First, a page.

I'm actually considering using TimeLords for a present-day role-play in which a disease has destroyed the adult population and the youth have to rebuild society by whatever means they deem appropriate. Since players are playing themselves, I figured TimeLords would work best.

Anyone know of a way to simplify the combat system to make things nice and easy? Could one just use abstract combat in place of map-based?

Could the combat system have been deliberately made complex to ease the reality of a dying character? A complicated equation with lots of charts to wade through before you nervously find out how hurt you are lends itself more toward reality because, hey, after all this complication and calculation, they must REALLY have hit on the "right equations" to "adequately map damage in real life." After that much "work", is it easier to swallow losing an arm compared to 1d8-oh-shit-the-mage-is-dead?

Use the Gurps combat system instead. It's a lot easier and easily translates between the two systems. In fact, my friends and I have been debating for a while whether or not GURPS was originally an easier (or generic) version of TimeLords.

Sorry Troll, I forgot to log on. The above reply was written by Calamar.

Personally I think this is TOO number-intensive. Still, just that little blurb gives me some ideas for some slight mods to my game's own injury system to make it a bit more realistic. I'll try to have an alpha document up in a couple of months - I'm starting with a fantasy setting but already have outlines in my head for Wing Commander and a superhero it's going to be a pretty general system. Stay tuned to your crystal balls! :p

True...and understood...but I never pass up an opportunity to mention Somewhere in Time.

Simpler combat system:

Player: I pull out my .45 and shoot him twice, in the head.

DM: The bad guy draws his gun.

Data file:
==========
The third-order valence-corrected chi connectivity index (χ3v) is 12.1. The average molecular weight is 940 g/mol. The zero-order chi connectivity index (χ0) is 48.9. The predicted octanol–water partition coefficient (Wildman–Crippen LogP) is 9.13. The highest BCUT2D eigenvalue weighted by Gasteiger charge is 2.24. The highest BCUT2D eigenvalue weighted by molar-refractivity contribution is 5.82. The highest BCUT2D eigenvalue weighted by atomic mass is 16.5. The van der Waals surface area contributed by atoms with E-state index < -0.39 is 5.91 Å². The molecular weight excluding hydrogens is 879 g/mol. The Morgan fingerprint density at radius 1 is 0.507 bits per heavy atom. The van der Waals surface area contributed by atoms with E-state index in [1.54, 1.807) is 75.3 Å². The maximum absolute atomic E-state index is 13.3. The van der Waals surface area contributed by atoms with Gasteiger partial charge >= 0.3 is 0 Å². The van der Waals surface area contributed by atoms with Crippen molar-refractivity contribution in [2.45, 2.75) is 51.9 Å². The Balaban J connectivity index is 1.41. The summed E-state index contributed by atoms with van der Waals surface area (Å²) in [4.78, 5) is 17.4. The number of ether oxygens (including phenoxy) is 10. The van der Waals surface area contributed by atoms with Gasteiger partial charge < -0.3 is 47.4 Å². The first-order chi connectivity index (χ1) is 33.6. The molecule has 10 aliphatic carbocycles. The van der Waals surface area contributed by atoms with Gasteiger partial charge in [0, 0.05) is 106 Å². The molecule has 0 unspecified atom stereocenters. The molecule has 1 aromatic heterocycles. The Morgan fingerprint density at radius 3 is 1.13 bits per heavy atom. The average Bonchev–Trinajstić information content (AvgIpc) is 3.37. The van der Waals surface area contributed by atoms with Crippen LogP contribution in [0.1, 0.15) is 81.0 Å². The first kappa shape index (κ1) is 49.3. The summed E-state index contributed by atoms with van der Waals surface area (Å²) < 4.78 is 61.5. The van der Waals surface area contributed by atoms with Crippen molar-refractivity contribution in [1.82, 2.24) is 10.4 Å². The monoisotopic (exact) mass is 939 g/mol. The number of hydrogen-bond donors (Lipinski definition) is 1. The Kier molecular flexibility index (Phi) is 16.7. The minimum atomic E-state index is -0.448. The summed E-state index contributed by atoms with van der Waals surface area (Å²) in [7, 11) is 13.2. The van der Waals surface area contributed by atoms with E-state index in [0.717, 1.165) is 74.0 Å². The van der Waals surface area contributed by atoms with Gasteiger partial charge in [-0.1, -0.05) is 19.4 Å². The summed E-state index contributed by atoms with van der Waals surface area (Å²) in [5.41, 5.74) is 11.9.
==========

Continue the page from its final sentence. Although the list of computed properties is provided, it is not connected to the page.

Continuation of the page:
Player: I said I shot him twice! What do I need to roll?

DM: The first shot in the head instantly kills the target, the exit wound the size of your fist blowing brains, blood and skin over the opposite wall where it drips down, slowly forming red lines. The second shot, aimed much too high as the body falls away, misses. The body hits the ground with a loud thump, twitching a bit, as the victim urinates all over himself. Blood pools on the floor.

Player: Woo hoo!

DM: (Packing up books and dice) What, are you proud of yourself?

Player: Uh?

DM: Screw this. I just realized why I don't like gaming with you guys. P.S. Here's a roleplaying challenge...The Guy that died was you. Your dex was too low, and he smoked you first. That's real life. No.. go ahead, lie down and bleed for XP. You leveled, woo. hoo.

Player: Dude, what's your problem?

DM: You ever shot a guy, for real?

Player: No, ah, Dude, what's...

DM: If you understood anything about real combat, you'd understand why you are glad/sad/sorry/happy/angry/relieved/sick/hurt/exhausted, all at once. I'm not coming back.

*DM Leaves*

Player: Okay screw him, man. I'll run D&D Next week.

Player2: Yeah, I'll play a fighter.


Loremaster, Land of Etarnon NWN Server (roleplay)


It's a powerful scene... I'm not sure what you mean by it.

Sounds like this DM needs to sit down and look at why he runs games.


For your information, BTRC has published other games in the vein of Timelords:
- Spacetime has a near future setting, with cybernetics and other cool glittering stuff. It has the same system as Timelords
- Warpworld has an original fantasy/post apocalyptic where our civilization was ended by the gods themselves who were angry that no one believes no more in them. With the help of magical orbs, they prevented all kind of energy concentration above a threshold. That mean no more electricity, explosives (black powder is the limit) and anything hi-tech. Meanwhile, they reintroduced magic and fantastic beasts (say hello to dragon daddy). The setting is rather fun, but the game mechanics are a little bit complicated (as timelords, and magic, being highly customizable, is at the same level).

For those who likes realistic (=deadly) combat but simpler system, BTRC also committed CORPS, which is a rule-lite, contemporary conspirationnist game with some kind of psy powers. (Beware : CORPS second Edition has a much more complicated system !).

Gamely yours,

Sounds like a recipe for disaster to me.

I have to agree. It also sounds fascinating - some of the rule concepts like the percentile modifiers, for example - but even so, I can't see myself ever wanting to use it.

My players complain that GURPS is too complicated, for criminy's sake. I haven't been able to break the orbit of d20, though I'm desperate to do so.

As entertaining as this is - and as sympathetic as I find myself to the sentiment - I have to ask myself how the DM came to be at this table in the first place. Not knowing any of the details, I'm tempted to conclude: he is as big, if not bigger, a bozo as his players for not realizing that he should've thought to discuss the kind of game he wanted to run before twisting off on his players in high dudgeon like that.

Screw him. I'll play a mage. =)